Addicted To Love

Addiction is self-love.
I am loving myself,
By doing what gives me pleasure and comfort,
And numbs the pain of anxiety and rejection.

I have so much love to give,
But the objects of my affection, never agree with me,
So I have to love myself—
Since I don’t have anybody else in mind.

Addiction means to crave—
To give pleasure to somebody,
And when I don’t have somebody to give it to,
I internalize it, or I hire a surrogate, who charges by the hour.

When I come to terms with all my issues,
I loathe myself,
Because my brain surrendered,
And nobody wants to be around a loser.

But what if,

I wasn’t created with an addictive personality,
And if I could channel my desire—
To somebody else, anybody will do,
And if there really was a cure, for what injures me and you?

Would I then—have peace;
Would I then—lead a normal life,
If I had only given my affection, when it was permitted?
Because I was created to love, and not to be addicted!

Hum, maybe…

By: ElRoyPoet © 2017

Commentary: “Desire for pleasure is much more powerful, than the memory of pain.” When we’re feeling exhausted and our resistance levels are down, we can deceive ourselves into believing that we deserve a little illicit fun in our lives. But there’s a reason, why it’s called a guilty pleasure; you will be punished for it; it could be immediately or become a long-term addiction that haunts you and your loved ones.
The addict remembers the positive experiences associated with the drug or activity, and in times of stress this motivates the individual to take the substance or repeat the behavior. Ironically, his family remembers the negative experiences, the suffering, and the fear that the abuse will never stop.
Addicts want something after they have ceased liking it, even if they realize it’s harmful effects. Addicts tell their doctors: “I hate this drug and it doesn’t even give me much of a high anymore. It is just that somehow it seems like I can’t be without it. And I keep hoping that my next high will be a good one, like my mind remembers, it was in the beginning!”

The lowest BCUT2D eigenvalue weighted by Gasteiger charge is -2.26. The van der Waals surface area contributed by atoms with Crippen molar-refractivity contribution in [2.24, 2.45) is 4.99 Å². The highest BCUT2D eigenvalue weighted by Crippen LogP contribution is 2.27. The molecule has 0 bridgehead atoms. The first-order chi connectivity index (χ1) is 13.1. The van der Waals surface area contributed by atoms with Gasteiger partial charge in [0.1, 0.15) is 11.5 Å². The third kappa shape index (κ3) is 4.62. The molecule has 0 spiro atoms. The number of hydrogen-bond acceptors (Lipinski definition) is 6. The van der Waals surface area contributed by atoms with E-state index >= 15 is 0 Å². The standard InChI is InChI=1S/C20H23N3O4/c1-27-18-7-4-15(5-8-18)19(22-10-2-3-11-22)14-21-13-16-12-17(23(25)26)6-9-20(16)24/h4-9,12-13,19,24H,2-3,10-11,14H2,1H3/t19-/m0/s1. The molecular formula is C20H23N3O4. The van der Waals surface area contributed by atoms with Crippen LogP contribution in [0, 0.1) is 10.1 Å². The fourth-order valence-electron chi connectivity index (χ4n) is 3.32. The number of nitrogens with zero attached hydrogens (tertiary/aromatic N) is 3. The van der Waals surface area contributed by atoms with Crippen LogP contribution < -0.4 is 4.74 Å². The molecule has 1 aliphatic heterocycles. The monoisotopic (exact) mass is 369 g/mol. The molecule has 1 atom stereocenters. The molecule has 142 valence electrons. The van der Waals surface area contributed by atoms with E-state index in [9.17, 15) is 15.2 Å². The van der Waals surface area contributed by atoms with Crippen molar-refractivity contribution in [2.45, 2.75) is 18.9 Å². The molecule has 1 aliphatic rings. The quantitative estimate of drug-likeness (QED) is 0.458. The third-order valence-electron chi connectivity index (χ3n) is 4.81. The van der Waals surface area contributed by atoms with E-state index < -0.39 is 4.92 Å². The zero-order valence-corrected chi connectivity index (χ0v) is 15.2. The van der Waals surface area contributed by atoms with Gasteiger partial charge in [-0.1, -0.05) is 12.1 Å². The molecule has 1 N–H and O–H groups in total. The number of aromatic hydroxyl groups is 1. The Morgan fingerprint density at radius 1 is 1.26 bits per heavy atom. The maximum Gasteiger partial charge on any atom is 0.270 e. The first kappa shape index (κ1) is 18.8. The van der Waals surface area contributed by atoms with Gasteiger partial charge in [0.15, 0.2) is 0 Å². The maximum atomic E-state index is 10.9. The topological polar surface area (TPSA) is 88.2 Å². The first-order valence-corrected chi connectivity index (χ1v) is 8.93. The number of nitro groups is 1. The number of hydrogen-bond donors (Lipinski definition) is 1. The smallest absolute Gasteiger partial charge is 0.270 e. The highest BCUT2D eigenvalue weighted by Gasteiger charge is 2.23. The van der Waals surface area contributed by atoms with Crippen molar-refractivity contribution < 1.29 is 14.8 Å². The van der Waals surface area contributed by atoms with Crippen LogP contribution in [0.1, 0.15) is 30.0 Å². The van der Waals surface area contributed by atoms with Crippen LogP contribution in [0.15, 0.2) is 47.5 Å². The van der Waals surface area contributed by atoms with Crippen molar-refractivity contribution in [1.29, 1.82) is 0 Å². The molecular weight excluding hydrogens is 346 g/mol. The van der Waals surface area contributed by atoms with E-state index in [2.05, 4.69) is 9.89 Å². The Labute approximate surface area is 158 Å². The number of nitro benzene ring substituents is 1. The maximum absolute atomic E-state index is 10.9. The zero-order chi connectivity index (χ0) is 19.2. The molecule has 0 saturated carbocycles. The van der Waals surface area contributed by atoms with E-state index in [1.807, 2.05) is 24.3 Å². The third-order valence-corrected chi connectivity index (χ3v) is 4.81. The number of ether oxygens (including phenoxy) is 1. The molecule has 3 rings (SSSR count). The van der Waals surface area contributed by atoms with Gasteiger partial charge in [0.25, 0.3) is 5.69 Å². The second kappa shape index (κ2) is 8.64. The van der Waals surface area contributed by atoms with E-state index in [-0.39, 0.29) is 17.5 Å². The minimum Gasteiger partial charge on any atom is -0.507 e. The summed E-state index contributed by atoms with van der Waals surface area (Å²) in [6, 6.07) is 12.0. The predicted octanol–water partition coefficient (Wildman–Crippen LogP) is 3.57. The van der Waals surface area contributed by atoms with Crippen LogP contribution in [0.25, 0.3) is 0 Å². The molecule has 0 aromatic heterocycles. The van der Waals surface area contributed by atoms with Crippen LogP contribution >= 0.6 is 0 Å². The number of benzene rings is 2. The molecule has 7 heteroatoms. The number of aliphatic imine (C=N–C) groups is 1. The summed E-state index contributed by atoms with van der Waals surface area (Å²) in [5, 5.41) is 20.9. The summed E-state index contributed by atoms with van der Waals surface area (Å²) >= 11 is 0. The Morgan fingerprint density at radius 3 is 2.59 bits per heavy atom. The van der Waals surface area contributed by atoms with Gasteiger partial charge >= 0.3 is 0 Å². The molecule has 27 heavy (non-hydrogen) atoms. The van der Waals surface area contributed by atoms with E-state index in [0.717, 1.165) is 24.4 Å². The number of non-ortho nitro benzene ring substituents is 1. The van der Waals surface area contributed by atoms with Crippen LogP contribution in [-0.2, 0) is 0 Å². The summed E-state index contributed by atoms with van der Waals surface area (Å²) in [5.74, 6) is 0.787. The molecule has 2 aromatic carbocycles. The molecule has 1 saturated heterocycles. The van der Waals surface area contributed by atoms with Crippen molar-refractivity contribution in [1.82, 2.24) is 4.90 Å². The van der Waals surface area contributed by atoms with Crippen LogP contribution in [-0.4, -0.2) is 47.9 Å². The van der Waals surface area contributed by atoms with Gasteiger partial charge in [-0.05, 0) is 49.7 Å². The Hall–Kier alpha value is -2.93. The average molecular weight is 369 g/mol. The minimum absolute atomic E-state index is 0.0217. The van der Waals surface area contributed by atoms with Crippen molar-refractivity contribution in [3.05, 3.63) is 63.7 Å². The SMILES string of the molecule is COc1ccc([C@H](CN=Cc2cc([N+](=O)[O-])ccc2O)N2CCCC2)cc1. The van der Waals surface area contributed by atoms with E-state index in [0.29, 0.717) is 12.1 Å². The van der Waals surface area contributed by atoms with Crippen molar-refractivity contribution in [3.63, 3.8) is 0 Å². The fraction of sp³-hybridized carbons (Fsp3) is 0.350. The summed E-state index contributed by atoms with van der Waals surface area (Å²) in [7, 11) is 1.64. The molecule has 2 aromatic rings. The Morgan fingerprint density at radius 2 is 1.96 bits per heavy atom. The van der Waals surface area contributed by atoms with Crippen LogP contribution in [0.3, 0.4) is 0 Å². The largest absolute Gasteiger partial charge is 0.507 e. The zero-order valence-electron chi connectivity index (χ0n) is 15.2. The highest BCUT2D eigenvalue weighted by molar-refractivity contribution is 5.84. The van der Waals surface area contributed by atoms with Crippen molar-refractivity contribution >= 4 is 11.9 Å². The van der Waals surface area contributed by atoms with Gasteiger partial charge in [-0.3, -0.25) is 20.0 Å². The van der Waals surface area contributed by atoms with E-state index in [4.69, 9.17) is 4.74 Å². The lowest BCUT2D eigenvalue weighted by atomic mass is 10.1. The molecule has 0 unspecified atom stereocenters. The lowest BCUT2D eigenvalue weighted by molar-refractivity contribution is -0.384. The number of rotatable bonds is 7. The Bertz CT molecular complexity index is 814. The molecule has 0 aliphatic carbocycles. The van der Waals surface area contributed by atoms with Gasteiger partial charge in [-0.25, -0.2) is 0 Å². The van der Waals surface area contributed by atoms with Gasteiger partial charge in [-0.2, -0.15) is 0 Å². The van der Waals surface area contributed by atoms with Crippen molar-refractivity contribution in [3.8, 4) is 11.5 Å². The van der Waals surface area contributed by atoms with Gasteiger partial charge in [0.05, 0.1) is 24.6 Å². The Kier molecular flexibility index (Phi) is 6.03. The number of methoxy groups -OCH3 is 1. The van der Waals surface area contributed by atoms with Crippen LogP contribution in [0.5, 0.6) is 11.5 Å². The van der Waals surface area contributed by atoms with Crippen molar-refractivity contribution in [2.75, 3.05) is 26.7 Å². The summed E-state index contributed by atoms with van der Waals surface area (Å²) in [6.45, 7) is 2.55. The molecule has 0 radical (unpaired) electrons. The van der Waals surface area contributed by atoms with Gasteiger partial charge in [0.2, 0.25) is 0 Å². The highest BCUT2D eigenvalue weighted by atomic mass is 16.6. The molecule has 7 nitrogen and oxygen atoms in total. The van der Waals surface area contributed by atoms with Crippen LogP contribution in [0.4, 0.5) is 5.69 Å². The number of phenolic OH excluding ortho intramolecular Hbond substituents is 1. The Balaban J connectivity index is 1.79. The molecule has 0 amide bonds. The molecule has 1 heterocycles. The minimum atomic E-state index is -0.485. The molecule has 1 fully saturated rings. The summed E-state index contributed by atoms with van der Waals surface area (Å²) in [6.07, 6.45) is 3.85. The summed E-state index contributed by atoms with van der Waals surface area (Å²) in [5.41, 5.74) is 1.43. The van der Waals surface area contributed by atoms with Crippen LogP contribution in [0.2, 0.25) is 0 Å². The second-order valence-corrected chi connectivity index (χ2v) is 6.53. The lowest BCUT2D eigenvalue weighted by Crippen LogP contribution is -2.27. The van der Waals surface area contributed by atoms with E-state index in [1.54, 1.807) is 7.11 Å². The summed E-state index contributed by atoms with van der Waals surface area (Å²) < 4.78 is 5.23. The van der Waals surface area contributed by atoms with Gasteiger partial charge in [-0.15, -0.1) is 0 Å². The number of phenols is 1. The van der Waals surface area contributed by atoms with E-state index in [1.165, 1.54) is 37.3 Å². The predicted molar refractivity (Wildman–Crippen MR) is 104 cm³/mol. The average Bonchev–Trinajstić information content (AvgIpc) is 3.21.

The brain is tricking the addict. The reason the high was so good in the beginning, was because it was medicine for whatever illness was afflicting the subject (stress and depression). Now he has a different condition (addiction) and consequently a different therapy is required.

“While we can’t control the feelings and thoughts that pop into our heads, we can control what we do with them. Bricker’s work using acceptance and commitment therapy in smoking cessation programs suggests we shouldn’t keep telling ourselves to stop thinking about an urge; instead, we must learn better ways to cope. The same applies to other distractions like checking our phones too much, eating junk food, or excessive shopping. Rather than trying to fight the urge, we need new methods to handle intrusive thoughts.
Use this 4-step method to handle unwanted thoughts that can derail your focus.
Step 1: Look for the Discomfort That Precedes the Distraction, Focusing In on the Internal Trigger
Step 2: Write Down the Trigger
Step 3: Explore Your Sensations
Step 4: Beware of Liminal Moments”
Excerpt from How to Disarm Internal Triggers of Distractions

Read Poem Addicted To Promises

Read Letting Go of Who You’ve Been for Who You Can Become

Leave a Reply

Fill in your details below or click an icon to log in: Logo

You are commenting using your account. Log Out /  Change )

Twitter picture

You are commenting using your Twitter account. Log Out /  Change )

Facebook photo

You are commenting using your Facebook account. Log Out /  Change )

Connecting to %s

This site uses Akismet to reduce spam. Learn how your comment data is processed.